Canadian families are being urged to speak up about their future.
A new study published in JAMA Internal Medicine identifies significant barriers to discussions about care for seriously ill patients in Canadian hospitals. The study, conducted with 1,256 clinicians at 13 hospitals in five provinces, suggests that patient and family factors are a major contributor to a lack of important conversations about end-of-life care.
“Physicians, nurses and medical residents feel that a number of patient and family factors pose significant barriers to discussions about goals of care,” said Dr. John You, a principal investigator in the research project. “They perceive that family members often have difficulty accepting a loved one’s poor prognosis, and that they had difficulty understanding how certain treatments may positively or negatively affect their care. That makes it challenging to have conversations or make decisions about treatment.”
The top three barriers identified by health professionals were:
– family members’ difficulty accepting loved one’s poor prognosis
– family members’ difficulty understanding limitations/complications of life-sustaining therapies
– lack of agreement among family members about the goals of care.
Goals of care is a term used to describe discussions between clinicians, patients and family members to establish a plan of care in a hospital setting – for example, deciding whether to use or not use life-sustaining treatments such as being on a ventilator in certain situations. Reluctance to discuss these details likely reflects understandably high levels of anxiety or even denial about confronting death.
Could advance care planning help?
The study adds to a growing body of evidence that suggests that health care teams and individuals need guidance to steer them through these important discussions, as well as tools that normalize conversations when people are still healthy. Dr. You believes that advance care planning, a process of communicating your wishes for future care and naming a substitute decision maker who can speak for you if you cannot, could provide an excellent first step.
“Advance care planning, which ideally happens well before you are seriously ill, can result in more positive end of life experiences for patients, families and health professionals,” said Dr. You. “We need to better understand the barriers to ACP and what tools are needed to facilitate these conversations – that will have a huge impact on facilitating discussions about goals of care when people are seriously ill.”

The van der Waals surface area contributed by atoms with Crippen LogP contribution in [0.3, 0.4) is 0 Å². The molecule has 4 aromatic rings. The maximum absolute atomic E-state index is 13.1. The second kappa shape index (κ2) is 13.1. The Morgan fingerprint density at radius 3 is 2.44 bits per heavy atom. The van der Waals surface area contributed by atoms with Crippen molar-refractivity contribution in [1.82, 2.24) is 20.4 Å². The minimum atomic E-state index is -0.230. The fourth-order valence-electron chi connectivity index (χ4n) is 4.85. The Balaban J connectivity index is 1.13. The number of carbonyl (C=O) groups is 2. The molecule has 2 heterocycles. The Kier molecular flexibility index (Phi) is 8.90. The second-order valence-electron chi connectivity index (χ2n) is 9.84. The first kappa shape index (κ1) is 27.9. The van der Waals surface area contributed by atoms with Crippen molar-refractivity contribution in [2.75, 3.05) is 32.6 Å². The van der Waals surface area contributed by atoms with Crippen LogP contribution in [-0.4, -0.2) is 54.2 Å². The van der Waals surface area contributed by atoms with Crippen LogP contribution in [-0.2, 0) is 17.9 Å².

Recent polls suggest that 60 per cent of Canadians want to have advance care planning conversations with their doctors, however a large number of health professionals don’t feel equipped to have these important discussions. In order to have effective discussions about this topic, clinicians need to be highly skilled communicators; this will require better training and tools/conversation guides for clinicians. Two new studies are currently underway to develop and test tools for both advance care planning and goals of care discussions in both primary care and acute care settings.
The Canadian Hospice Palliative Care Association’s (CHPCA) Advance Care Planning in Canada Initiative also has a number of advance care planning tools for individuals, family members and health professionals at: www.advancecareplanning.ca. The tools are free to download, and include workbooks, videos, conversation starters and wallet cards.
The five steps to advance care planning are:
1. Think about what’s important to you
2. Learn about different medical procedures and what they can or can’t do
3. Decide on a substitute decision maker – someone who is willing and able to speak for you if you can’t speak for yourself
4. Talk about your wishes with your loved ones
5. Record your wishes with an advance care plan